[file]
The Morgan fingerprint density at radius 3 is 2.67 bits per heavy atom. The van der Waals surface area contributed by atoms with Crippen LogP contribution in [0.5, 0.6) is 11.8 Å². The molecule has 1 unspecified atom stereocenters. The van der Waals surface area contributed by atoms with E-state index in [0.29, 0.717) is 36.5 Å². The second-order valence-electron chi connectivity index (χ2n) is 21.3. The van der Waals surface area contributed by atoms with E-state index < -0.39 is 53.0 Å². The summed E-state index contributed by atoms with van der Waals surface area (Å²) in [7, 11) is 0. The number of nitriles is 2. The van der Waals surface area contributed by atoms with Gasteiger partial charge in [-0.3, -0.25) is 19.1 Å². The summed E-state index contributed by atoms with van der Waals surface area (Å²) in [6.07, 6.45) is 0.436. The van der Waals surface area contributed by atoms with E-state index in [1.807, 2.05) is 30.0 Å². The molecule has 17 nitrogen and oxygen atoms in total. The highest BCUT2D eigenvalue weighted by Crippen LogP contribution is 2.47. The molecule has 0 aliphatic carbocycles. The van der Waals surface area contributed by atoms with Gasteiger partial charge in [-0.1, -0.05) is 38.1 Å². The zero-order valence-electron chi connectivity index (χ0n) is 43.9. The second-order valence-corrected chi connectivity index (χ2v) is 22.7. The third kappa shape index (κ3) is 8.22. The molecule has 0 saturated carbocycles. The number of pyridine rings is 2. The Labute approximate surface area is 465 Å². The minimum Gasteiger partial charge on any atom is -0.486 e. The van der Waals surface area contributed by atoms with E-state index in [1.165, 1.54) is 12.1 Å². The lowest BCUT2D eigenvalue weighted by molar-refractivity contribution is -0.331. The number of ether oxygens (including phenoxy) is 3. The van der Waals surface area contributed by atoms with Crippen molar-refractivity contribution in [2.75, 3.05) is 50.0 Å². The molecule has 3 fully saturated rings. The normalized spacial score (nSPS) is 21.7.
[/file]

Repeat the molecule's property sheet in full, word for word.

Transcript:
The Morgan fingerprint density at radius 3 is 2.67 bits per heavy atom. The van der Waals surface area contributed by atoms with Crippen LogP contribution in [0.5, 0.6) is 11.8 Å². The molecule has 1 unspecified atom stereocenters. The van der Waals surface area contributed by atoms with E-state index in [0.29, 0.717) is 36.5 Å². The second-order valence-electron chi connectivity index (χ2n) is 21.3. The van der Waals surface area contributed by atoms with E-state index < -0.39 is 53.0 Å². The summed E-state index contributed by atoms with van der Waals surface area (Å²) in [7, 11) is 0. The number of nitriles is 2. The van der Waals surface area contributed by atoms with Gasteiger partial charge in [-0.3, -0.25) is 19.1 Å². The summed E-state index contributed by atoms with van der Waals surface area (Å²) in [6.07, 6.45) is 0.436. The van der Waals surface area contributed by atoms with E-state index in [1.807, 2.05) is 30.0 Å². The molecule has 17 nitrogen and oxygen atoms in total. The highest BCUT2D eigenvalue weighted by Crippen LogP contribution is 2.47. The molecule has 0 aliphatic carbocycles. The van der Waals surface area contributed by atoms with Gasteiger partial charge in [-0.1, -0.05) is 38.1 Å². The zero-order valence-electron chi connectivity index (χ0n) is 43.9. The second-order valence-corrected chi connectivity index (χ2v) is 22.7. The third kappa shape index (κ3) is 8.22. The molecule has 0 saturated carbocycles. The number of pyridine rings is 2. The Labute approximate surface area is 465 Å². The minimum Gasteiger partial charge on any atom is -0.486 e. The van der Waals surface area contributed by atoms with E-state index in [1.165, 1.54) is 12.1 Å². The lowest BCUT2D eigenvalue weighted by molar-refractivity contribution is -0.331. The number of ether oxygens (including phenoxy) is 3. The van der Waals surface area contributed by atoms with Crippen molar-refractivity contribution in [2.75, 3.05) is 50.0 Å². The molecule has 3 fully saturated rings. The normalized spacial score (nSPS) is 21.7.